- parasympathetic : mAChR -> smooth muscle, heart, some glands
- nAChR -> skeletal muscle, CNS(ganglion)
- sympathetic effect : adrenergic
What are the 3 cancer that has the highest incidence among women? and mortality rate?
- incidence : breast, lung, rectum
- mortality : lung, breast, rectum
What are the 3 cancer that has the highest incidence among men? and mortality rate?
- incidence : prostate, lung, rectum
- mortality : lung, rectum, prostate
Name the 2 different stem cells
- adult stem cell (are more limitated for differenciation + low rate of replication)
What are some example of oncogenes?
- growth factors
- growth factor receptors
- signal transducing protein (RAS)
- nuclear transcription factor (MYC)
- cyclins and CDK (to promote replication)
What is TP53 gene?
- It is the regulator of the genome
- it assists in DNA repair
- cell apoptosis if needed
- angiogenesis inhibitor
What is the particularity of a neovasularization?
- It is done by the same principle as metastases
- the Endothelial cells have more fenestrations, are more permeable and have a faster cell division rate. They also secrete their own growth factor
What does VEGF(vascular endothelial growth factor) do?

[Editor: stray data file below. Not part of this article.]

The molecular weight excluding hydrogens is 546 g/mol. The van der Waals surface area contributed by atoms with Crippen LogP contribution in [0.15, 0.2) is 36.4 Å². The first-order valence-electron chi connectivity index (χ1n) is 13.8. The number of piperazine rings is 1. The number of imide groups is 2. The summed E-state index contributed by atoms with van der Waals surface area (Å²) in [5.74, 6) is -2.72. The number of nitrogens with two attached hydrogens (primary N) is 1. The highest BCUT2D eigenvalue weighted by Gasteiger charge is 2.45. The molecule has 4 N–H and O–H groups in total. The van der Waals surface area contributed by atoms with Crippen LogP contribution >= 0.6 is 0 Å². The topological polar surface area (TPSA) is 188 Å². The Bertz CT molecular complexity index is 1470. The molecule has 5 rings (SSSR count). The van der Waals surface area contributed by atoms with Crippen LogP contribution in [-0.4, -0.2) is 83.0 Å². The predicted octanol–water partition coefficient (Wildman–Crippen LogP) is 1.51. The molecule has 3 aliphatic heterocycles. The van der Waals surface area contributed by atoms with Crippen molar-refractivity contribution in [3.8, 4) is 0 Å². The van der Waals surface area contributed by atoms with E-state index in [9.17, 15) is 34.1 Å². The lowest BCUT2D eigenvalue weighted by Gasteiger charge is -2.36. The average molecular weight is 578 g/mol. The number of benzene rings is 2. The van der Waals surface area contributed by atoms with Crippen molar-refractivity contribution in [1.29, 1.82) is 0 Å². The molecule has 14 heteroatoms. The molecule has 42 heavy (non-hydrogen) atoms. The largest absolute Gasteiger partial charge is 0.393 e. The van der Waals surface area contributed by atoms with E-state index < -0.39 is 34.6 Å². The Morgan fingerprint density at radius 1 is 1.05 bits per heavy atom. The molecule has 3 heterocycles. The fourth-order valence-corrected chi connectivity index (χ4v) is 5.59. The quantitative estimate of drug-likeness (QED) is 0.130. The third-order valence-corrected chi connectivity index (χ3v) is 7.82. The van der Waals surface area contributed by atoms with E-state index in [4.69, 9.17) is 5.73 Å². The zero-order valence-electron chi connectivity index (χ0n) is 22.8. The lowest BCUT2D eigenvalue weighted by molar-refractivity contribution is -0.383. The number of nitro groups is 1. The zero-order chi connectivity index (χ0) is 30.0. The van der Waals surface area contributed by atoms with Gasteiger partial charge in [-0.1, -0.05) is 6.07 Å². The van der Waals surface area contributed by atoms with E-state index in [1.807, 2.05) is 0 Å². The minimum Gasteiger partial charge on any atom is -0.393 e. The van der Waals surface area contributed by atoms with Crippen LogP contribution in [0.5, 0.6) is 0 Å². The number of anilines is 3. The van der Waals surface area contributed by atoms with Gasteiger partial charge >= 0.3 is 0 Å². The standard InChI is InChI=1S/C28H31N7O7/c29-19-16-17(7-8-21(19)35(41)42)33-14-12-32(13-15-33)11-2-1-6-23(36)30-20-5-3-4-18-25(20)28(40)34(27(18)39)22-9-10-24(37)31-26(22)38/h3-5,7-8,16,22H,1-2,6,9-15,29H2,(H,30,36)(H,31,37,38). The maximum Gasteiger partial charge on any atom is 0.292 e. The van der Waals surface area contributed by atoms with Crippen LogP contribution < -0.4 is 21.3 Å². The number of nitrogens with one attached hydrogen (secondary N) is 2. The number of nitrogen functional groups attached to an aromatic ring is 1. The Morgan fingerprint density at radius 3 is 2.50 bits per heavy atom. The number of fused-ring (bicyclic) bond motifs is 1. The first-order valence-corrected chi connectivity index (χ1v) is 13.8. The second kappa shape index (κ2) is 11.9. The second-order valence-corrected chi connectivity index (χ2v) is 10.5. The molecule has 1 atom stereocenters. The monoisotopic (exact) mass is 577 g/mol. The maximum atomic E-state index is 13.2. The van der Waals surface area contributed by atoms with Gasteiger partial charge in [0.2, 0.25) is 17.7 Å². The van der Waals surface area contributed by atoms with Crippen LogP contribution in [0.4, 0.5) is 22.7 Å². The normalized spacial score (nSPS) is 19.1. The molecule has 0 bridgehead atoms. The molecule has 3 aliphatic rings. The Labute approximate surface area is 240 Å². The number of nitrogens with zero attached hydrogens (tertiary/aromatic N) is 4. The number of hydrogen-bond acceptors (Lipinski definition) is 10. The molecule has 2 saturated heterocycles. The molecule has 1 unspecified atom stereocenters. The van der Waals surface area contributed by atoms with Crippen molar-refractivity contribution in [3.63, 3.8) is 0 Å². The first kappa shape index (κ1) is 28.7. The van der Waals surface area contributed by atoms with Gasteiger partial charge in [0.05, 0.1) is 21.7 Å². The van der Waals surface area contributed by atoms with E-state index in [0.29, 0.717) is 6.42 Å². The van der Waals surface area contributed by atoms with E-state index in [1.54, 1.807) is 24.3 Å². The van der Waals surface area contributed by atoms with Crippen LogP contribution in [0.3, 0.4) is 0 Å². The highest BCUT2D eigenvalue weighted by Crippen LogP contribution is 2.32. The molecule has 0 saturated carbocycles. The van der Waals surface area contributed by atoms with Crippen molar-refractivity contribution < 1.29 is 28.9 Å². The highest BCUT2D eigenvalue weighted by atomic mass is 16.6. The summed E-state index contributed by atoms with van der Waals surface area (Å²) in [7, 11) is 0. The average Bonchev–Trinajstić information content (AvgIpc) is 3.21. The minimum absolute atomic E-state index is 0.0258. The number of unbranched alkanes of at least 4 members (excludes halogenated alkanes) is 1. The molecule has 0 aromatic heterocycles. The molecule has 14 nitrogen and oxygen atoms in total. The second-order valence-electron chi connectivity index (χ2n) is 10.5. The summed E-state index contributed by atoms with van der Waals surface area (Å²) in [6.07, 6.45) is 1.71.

- vasodilatation effect
- stimulate angiogenesis
- anti-immune effect
- acts on surace endothelial cells
- -it is upregulated by hypoxia, cytokines, hormones and other growth factor
- - it is produced by inflammatory cells and various neoplasms
What is the difference between a case-control study, a cohort study and a cross sectional study?
- cross sectional : 4 groups (disease -> yes/no + exposure -> yes/no)
- cohort study : 2 groups (exposure -> yes/no)
- case-control : 2 groups (disease -> yes/no)
How do you calculate rate ratio?
incidence rate in exposed/incidence rate in unexposed
How do you calculate odds ratio?
- odds of exposure in case/odds of exposure in control.
- *odds (if 2 yes and 8 no --> 2/8 (not 2/10))
How do you calculate attributable risk?
difference in incidence risk : exposed-unexposed
How do you calcultae attributable ratio?
incidence of exposed-incidence of unexposed / incidence in exposed
How do you calculate a population attributable rate?
rate of incidence in all - rate of incidence in unexposed
How do you calculate a population attributable ratio?
rate of incidence in all - rate of incidence in unexposed/ rate of incidence in all
What is cor pulmonale?